Niklaus will take pay cut as ed director

When Detroit Lakes Superintendent Lowell Niklaus officially vacates that position on June 30, to accept a new position with the district as its education director, he will be taking a pay cut.

When Detroit Lakes Superintendent Lowell Niklaus officially vacates that position on June 30, to accept a new position with the district as its education director, he will be taking a pay cut.

But Niklaus has a desire to return to the educational aspect of school administration.

"I was the education director here before I became superintendent," he said. "There are components of that job I truly miss."

As superintendent, Niklaus found himself performing more of the business functions of the district, such as budgeting and paperwork, and less of the educational functions.

"There's somewhat of a disconnect from the educational component (as superintendent)," he said. So come July 1, Niklaus will be heading back to the future, so to speak.


But the district will not see a drastic increase in administrative costs as a result of the change. In fact, Niklaus noted, he has made a commitment that the total administrative budget for the district in 2006-07 will not exceed what it would have been if Assistant Superin-tendent Bob Grosz hadn't vacated his position this past fall. Grosz accepted a position as assistant superintendent for instructional services in the Fargo School District in August.

When Grosz' resignation was accepted at the September school board meeting, the district was left with an administrative shortage. But with the school year already underway, the district opted not to fill Grosz' position and to hire a consultant to provide some of his functions to the district.

L & P Consulting, the firm owned by former DL Middle School principal Les Perry, was hired on a $45,000, 90-day contract to provide services including curriculum coordination and staff development. Niklaus, meanwhile, assumed some of Grosz's duties in areas including state reporting services and supervision of building principals.

When a new superintendent is hired and Niklaus moves into his new/old position as education director, Perry will continue to provide some consulting services on a limited basis. Though both his and Niklaus' contracts are still being negotiated, Niklaus said the combined total cost of their services will not exceed what Grosz would have received if he had stayed with the district.

According to Niklaus, Grosz' salary for 2005-06 would have been $101,704; with benefits, that figure would have been in the $125,000 range. Niklaus' contract, however, will not be year-round, and Perry's consulting contract will also be reduced from the current 90 days.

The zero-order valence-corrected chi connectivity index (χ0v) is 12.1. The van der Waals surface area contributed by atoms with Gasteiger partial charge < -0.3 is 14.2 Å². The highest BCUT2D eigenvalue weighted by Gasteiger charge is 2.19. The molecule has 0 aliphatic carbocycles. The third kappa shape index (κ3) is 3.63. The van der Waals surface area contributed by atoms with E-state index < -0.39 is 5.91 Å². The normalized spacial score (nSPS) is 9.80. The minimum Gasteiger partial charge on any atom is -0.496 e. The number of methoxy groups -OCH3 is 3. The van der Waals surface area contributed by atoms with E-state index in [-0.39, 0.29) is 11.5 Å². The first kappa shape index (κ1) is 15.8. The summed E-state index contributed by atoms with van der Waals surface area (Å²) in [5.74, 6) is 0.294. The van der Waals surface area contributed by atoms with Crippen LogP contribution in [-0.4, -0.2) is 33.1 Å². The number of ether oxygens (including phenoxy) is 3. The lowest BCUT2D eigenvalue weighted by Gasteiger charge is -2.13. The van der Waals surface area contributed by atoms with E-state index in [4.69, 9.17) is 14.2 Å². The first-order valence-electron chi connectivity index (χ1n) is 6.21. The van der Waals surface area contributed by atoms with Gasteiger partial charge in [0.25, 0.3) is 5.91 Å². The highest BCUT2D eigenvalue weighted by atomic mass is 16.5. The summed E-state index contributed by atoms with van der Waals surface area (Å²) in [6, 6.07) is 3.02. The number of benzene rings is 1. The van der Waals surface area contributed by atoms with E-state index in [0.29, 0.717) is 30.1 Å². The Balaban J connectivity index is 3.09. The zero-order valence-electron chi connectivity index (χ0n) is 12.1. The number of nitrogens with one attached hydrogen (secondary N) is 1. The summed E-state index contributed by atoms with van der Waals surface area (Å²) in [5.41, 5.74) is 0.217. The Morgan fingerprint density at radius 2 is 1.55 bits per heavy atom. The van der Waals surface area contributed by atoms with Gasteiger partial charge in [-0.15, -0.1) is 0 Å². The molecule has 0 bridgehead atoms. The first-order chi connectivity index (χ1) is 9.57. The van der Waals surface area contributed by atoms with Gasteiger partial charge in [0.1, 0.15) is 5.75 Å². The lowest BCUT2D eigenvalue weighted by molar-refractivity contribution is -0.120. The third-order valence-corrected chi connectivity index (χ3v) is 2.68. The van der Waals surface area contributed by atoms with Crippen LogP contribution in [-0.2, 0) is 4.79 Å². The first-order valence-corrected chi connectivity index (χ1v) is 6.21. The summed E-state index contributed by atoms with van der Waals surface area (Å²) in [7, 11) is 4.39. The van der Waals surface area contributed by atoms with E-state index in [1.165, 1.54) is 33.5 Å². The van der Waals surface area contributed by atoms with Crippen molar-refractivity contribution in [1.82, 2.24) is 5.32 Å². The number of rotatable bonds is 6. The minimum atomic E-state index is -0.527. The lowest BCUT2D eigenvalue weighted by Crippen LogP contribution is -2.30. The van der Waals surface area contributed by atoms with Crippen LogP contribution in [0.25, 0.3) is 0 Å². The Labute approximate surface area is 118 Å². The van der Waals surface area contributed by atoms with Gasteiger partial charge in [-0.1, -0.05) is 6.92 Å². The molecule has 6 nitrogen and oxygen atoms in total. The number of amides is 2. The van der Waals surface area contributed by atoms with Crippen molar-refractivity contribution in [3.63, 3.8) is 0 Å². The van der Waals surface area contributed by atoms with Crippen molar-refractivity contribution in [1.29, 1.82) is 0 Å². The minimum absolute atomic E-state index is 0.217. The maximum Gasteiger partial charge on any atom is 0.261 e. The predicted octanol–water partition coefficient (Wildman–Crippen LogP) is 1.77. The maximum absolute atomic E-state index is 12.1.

Niklaus' current paycheck of $111,531 (benefits not included) will be substantially reduced with the move. His new contract will also exclude vacation and paid holidays, he said. His current retirement benefits, however, are not expected to increase nor decrease.

"It's my hope that my retirement benefits would carry over," he said. At any rate, retirement is still quite a few years away, added Niklaus, who turns 55 in April.

"I still have at least eight years before I hit the 'rule of 90,'" he said -- teachers and school administrators are allowed to retire with full benefits once the combined total of the years they have served as either a teacher or administrator in the state of Minnesota, plus their current age, reaches 90. (And even then, his retirement does not become mandatory.)


Though Niklaus' resignation as superintendent does not become effective until June 30, the search is already underway for his successor.

"The deadline for applications is March 3," he said.

Niklaus said he expects the process of reviewing those applications and interviewing finalists to be completed over the course of approximately three to four weeks after the application deadline.

"We're hopeful of being able to approve a contract with a new superintendent by April 1," he added. That contract would then become effective on July 1.

"I'll still be here until then," Niklaus said.

A reporter at Detroit Lakes Newspapers since relocating to the community in October 2000, Vicki was promoted to Community News Lead for the Detroit Lakes Tribune and Perham Focus on Jan. 1, 2022. She has covered pretty much every "beat" that a reporter can be assigned, from county board and city council to entertainment, crime and even sports. Born and raised in Madelia, Minnesota, she is a graduate of Hamline University, from which she earned a bachelor's degree in English literature (writing concentration). You can reach her at
What To Read Next
Get Local